Like the Key West POTS lines, those antiquated pagers might someday be of value when a technological tsunami hits. To be fair, they do require some infrastructure beyond a roll of copper. But compared to the 4G networks and fiber optics and touch screens that we access hundreds of time a day, they are tanks compared to the Porsches in our pockets today. As it is there are lots of places I can't get a solid signal on a bright and sunny day while riding the train to work, less than 50 miles from one of most connected cities on the planet. I shudder to think what would happen if Irma or her siblings trained their eye on the Empire State Building. Maybe the pager in my drawer deserves a second chance.


Marc Wollin of Bedford is trying to clear out old things with plugs. His column appears regularly in The Record-Review, The Scarsdale Inquirer and online at, as well as via Facebook, LinkedIn and Twitter.

Saturday, September 16, 2017

Credit Scoring

Seems that the Equifax data hack may affect your ability find a mate.

First, the background. As widely reported, the company said it was hacked in the spring and that the personal data of 143 million people was siphoned off. This follows other notable breaks at companies as diverse as Anthem Health, Home Depot and JP Morgan, plus a host of others including the IRS. In short, unless you have never used a credit card, registered at a web site or paid taxes, odds are that some part of your identity is sitting in a file on a computer in Estonia owned by a guy named Mikhel.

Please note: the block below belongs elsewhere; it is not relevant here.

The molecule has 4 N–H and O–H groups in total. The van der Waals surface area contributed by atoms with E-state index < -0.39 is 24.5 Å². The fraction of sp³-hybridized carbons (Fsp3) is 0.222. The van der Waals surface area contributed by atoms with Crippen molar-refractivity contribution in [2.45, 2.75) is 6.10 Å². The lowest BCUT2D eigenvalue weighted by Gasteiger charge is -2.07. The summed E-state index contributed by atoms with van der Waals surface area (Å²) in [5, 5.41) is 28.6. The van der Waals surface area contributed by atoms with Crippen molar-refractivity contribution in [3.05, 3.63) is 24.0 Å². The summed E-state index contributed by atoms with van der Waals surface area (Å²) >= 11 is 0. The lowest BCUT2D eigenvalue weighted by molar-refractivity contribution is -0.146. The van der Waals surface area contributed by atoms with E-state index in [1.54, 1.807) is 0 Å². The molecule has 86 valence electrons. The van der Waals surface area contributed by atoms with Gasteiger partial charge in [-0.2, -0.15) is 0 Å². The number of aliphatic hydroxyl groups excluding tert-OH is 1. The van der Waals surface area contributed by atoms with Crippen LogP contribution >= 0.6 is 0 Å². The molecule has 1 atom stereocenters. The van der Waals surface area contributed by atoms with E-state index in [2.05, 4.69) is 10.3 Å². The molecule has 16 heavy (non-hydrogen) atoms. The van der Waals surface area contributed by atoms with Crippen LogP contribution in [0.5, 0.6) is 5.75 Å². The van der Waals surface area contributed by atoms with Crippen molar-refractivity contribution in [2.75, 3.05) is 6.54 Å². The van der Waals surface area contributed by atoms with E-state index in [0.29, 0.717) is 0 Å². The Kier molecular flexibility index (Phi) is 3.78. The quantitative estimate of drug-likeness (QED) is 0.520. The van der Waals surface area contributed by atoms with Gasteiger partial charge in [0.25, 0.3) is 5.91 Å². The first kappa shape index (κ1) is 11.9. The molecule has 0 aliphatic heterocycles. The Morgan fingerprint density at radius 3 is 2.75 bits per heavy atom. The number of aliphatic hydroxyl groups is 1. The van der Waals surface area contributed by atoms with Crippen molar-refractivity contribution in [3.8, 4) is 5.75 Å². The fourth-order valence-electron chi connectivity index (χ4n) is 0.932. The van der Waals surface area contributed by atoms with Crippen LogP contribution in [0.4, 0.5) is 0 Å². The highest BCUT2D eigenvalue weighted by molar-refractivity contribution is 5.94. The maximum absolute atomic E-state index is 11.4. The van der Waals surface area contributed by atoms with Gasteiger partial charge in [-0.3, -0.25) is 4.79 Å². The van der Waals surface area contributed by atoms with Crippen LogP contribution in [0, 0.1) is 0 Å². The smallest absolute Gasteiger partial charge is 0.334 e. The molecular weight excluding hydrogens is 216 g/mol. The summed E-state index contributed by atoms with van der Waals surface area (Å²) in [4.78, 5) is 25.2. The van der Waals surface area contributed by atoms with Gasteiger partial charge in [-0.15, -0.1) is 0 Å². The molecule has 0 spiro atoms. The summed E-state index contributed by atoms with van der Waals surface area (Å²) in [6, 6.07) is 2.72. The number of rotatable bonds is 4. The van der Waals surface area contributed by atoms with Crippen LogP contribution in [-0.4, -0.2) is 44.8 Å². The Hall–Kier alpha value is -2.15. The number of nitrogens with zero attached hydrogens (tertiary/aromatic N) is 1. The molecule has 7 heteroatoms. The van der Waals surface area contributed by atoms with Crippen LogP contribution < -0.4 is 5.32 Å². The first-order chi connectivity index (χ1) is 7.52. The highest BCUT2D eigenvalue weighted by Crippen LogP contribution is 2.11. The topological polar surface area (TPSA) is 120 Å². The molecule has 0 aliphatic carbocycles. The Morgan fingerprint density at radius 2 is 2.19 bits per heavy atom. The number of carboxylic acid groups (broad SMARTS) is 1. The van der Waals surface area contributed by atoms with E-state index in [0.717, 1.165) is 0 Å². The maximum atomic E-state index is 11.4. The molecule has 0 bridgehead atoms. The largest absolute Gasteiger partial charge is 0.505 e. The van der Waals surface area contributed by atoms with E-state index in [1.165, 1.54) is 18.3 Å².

While nearly a 150 million record sets is no small haul, it pales in comparison to the nearly 1 billion Yahoo users hit in 2015. Yet this theft could potentially be the most damaging of them all. That's because Equifax, along with its cousins TransUnion and Experian, are the agencies of record when it comes to our financial lives. They have the most detailed data on each person because they use it to research and issue reports on the credit worthiness of any individual. And that means, as put most succinctly by security Analyst Avivah Litan, "In terms of identity theft, on a scale of one to ten, this is a ten."

That data helps them ferret out every aspect of our financial movements, especially how much we owe and how we handle that debt, which in turn leads to judgements as to how good a credit risk we are. That is used in determining the fabled FICO score, which was created by engineer William Fair and mathematician Earl Isaac in 1956 and named after the first letters of their firm, the Fair Isaac Corporation. FICO scores are, as one scholar put it, "the wizard behind the curtain of the economy." They help companies to determine everything from if we get a car loan, a mortgage, a new credit card or even a job.

But how do they go from influencing things behind the curtain to having an effect between the sheets? Well, according to a study by Discover Financial Services and Match Media Group, more than looks, wit or clothes, your FICO score turns out to be a serious determinant of desirability. True, it's not news that wealth can factor into attraction. But this isn't about wealth per se; rather, it's the ability to manage your finances responsibly as determined by a third party that makes you more or less a catch.